Standards Base Digital Critical Thinking-Post 1

True or Not?

1.  Can we define what it means to be information literate?

The definition of being “information literate” is to be able to recognize information and be able to locate, evaluate, use, and clearly communicate it in different ways. I think this is such an important part of being a teacher, if not their main job. Being able to teach information clearly and make sure your students understand is everything.

2.  Can we teach our students to have the skills essential to information literacy?

I, absolutely, think we can teach our students the skills to information literacy. In the article True or Not, Abilock talks about one school that built an environment where questions like “How do you know that?” and ” What evidence supports that?,” gives students the opportunity to use the information they have efficiently.

3.  Can we truly prepare students to be effective users of the most powerful medium?

I think it’s important for teacher to provide students with the opportunities to become effective and correct uses of information, but I believe we can fully prepare students for anything. It’s up to a students want and drive to have correct information and it’s them that has to face the consequences of misuse. Teachers should do everything in their power to help students, but in the end it’s the students choice to be an effective user of “the most powerful medium.”



ISTE Standards for Teachers 

Defining 21st Century Learning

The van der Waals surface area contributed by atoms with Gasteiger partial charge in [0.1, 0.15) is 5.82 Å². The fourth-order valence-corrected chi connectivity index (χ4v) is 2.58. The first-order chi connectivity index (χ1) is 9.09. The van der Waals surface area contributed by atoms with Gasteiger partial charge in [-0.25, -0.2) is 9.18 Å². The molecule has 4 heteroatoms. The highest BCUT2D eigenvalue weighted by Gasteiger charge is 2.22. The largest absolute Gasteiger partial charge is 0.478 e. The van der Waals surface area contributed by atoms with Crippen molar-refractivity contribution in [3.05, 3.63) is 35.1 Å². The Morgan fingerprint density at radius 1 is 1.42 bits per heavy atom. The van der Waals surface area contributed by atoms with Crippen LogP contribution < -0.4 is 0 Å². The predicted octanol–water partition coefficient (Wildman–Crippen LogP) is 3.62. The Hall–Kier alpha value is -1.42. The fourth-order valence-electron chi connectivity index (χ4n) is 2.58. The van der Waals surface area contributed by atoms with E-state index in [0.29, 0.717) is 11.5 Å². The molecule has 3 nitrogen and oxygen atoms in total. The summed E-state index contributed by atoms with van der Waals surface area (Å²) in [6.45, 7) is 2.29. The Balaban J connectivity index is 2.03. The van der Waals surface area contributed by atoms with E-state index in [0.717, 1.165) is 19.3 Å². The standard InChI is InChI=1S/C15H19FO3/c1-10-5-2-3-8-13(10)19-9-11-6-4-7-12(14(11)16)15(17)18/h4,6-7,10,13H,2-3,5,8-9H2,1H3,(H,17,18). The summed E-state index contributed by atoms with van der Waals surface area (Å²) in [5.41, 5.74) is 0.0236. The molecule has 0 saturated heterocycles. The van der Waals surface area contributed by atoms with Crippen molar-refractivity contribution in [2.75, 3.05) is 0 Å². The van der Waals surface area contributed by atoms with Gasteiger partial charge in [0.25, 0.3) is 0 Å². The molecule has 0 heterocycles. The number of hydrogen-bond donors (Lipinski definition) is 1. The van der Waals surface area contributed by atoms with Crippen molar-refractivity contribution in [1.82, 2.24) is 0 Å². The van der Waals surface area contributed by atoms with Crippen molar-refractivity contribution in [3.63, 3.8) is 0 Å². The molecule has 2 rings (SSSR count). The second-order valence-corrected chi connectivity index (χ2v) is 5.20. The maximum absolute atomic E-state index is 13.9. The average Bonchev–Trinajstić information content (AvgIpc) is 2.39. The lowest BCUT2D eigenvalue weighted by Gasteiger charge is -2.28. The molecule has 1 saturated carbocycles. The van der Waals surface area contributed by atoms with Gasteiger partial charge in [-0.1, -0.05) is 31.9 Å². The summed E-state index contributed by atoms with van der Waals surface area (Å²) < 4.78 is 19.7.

In recent discussions of Wikipedia and the use of it, a controversial issue has been whether it is a credited site that should be allowed to be cited on academic papers. On the one hand, some argue that Wikipedia can provide false information and be unreliable source for students. From this perspective, many teacher have ban the use of Wikipedia on research papers. Marc Prensky explains that people are “motivated to read, contribute and change the entry, and often do so on a regular basis.” This concerns many educators. Because Wikipedia allow anyone to alter an article, it’s very easy for the article to provide false information to it’s readers.  On the other hand, however, others argue that being able to alter the information is beneficial. According to this view, it makes it easier for an article to expand and provide more information. Prensky talks about the example of Hurricane Katrina “It is fascinating to see how quickly a Wikipedia article emerges on a contemporary topic, such as Hurricane Katrina, often while the event is still happening. Someone writes a few lines, others add, and suddenly there are pages, pictures, etc.” Wikipedia also allows their readers to view all the changes made to an article in the past, so they can determine for themselves what is true or false information. In sum then, the issues is whether Wikipedia is the most effective internet encyclopedia or if it’s just a bunch of people making up history how they see it.